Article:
by Carol Miller
After having taken the time to grow your own herb garden, you will want to make use of them. Following are four ways you can preserve your herbal plants.
Pick your plants early to mid-morning after the dew has evaporated and before the sun gets too hot and draws out the oils from them. Never mix different varieties of herbs. Keep them separated and tied in small bunches which can be hung up in a well-ventilated warm place with as little light as possible. Any corner of a room or cupboard or closet will do so long as it is warm and dry. Any moisture will make the leaves go mouldy. They may take from 4-5 days to a couple of weeks to dry.
When completely dry, store the leaves in layers in a box separating each layer with tissue paper. Keep the box in a warm and dry place where no mice or insects can get inside. Air drying is used for most herbs that are used in pot-pourris or herbal teas.
Herbs can be dried in a microwave but you will have to experiment. Try a few leaves at a low setting for a couple of minutes. Note how well the leaves are dried and add or subtract a few seconds to get the exact timing and results that you want.
Freezing can give herbs a better flavor if you intend on using them for culinary purposes. Remove leaves from the main stalk, wash and dry if necessary. Pack into small polythene bags. Keep in mind that once defrosted, herbs will not keep. So only pack as many in each bag as you think you will need for whatever you are going to use them for.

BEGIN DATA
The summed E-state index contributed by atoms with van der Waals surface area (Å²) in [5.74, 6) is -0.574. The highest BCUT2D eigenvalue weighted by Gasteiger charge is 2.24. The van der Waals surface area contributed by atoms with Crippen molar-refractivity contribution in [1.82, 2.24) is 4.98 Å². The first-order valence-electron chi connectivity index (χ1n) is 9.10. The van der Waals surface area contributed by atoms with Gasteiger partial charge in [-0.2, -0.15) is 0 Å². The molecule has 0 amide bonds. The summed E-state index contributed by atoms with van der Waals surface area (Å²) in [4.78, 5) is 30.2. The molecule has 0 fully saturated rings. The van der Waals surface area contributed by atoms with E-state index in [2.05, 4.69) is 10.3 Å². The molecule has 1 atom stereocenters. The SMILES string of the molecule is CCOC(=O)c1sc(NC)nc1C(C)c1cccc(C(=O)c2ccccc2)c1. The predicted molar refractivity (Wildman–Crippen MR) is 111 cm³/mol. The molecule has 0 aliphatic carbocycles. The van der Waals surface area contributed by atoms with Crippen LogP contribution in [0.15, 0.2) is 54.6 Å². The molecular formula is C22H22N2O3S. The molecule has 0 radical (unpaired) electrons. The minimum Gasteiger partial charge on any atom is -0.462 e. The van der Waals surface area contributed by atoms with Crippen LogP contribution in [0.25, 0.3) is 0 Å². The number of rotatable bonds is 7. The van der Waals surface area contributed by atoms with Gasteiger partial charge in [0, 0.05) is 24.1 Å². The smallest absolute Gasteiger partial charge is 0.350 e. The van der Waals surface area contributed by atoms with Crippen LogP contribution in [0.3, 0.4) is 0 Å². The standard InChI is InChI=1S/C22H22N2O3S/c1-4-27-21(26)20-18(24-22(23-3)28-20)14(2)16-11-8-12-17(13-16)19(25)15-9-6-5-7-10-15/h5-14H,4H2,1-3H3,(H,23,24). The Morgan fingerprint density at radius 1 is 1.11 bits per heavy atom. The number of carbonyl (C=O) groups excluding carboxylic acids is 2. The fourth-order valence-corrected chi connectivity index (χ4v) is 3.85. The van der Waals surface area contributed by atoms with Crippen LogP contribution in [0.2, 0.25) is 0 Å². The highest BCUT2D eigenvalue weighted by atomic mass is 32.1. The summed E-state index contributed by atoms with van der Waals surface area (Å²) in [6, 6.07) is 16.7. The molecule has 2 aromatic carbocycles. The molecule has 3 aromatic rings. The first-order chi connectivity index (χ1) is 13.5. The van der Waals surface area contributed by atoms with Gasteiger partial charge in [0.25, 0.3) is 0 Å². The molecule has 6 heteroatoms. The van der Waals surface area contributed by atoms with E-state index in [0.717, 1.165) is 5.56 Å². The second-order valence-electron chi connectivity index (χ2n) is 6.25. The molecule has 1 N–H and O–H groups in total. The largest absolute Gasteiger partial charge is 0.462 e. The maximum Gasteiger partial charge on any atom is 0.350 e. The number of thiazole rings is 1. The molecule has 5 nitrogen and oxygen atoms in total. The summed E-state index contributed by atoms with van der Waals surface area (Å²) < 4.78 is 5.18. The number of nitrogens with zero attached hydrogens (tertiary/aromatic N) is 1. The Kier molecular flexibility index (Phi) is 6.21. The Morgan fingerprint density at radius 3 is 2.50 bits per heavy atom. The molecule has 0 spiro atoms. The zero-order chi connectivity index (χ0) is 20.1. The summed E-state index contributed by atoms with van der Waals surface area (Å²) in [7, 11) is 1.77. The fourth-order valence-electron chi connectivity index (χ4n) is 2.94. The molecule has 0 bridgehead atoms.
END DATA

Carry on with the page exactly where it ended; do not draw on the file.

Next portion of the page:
Silica Gel Crystals
Use this method if you want to use the flowers of the plants for pot-pourris or decorative flower arrangements. Lightly wire the flower heads before they are dried so the stems can be extended after drying if necessary. Push a lightweight wire through center of each flower and trim so it is no longer than 2 inches at the most.
Silica gel can be purchased from floral outlets, garden centers or chemists. Make sure the crystals are as fine as possible and dry.
Fill a plastic airtight container to a depth of about 1 inch with the crystals. Place each flower on the crystals and cover gently with more crystals, filling in any gaps or crevices. When all is covered, replace lid and keep in a warm, dry place. After about 2 or 3 days, carefully unpack and store in an airtight container with a little silica gel in the bottom to prevent any reabsorption of moisture.
Before using, you may spray the dried flowers with polyurethane varnish to help prevent the moisture from returning. However, if the flowers are kept in a warm temperature, this should not be a problem.
Not all herbs will respond to this treatment, but it is worth seeing which ones will.
Mix two parts boiling water to one part glycerine (sometimes equal amounts of each work better, you will have to experiment). Fill a narrow container to a depth of 3-4 inches with the mixture. If stems appear woody, smash them and stand them in the glycerine mixture out of direct light. It takes a minimum of 4 days to 2 weeks for the plants to take up the glycerine, some may even take longer.
The plants will visibly change color as it absorbs the glycerine. Remove the plants from the mixture when beads of glycerine are visible at the ends of the leaves. Wipe away any excess glycerine with a soapy cloth before leaving them to dry. Then store in a box away from light and moisture.
About the Author
This article written by by Carol Miller. For free information on growing and cultivating various herbs and vegetables, please visit www.bricabrackorner.com/Vegetables and Herbs.htm.
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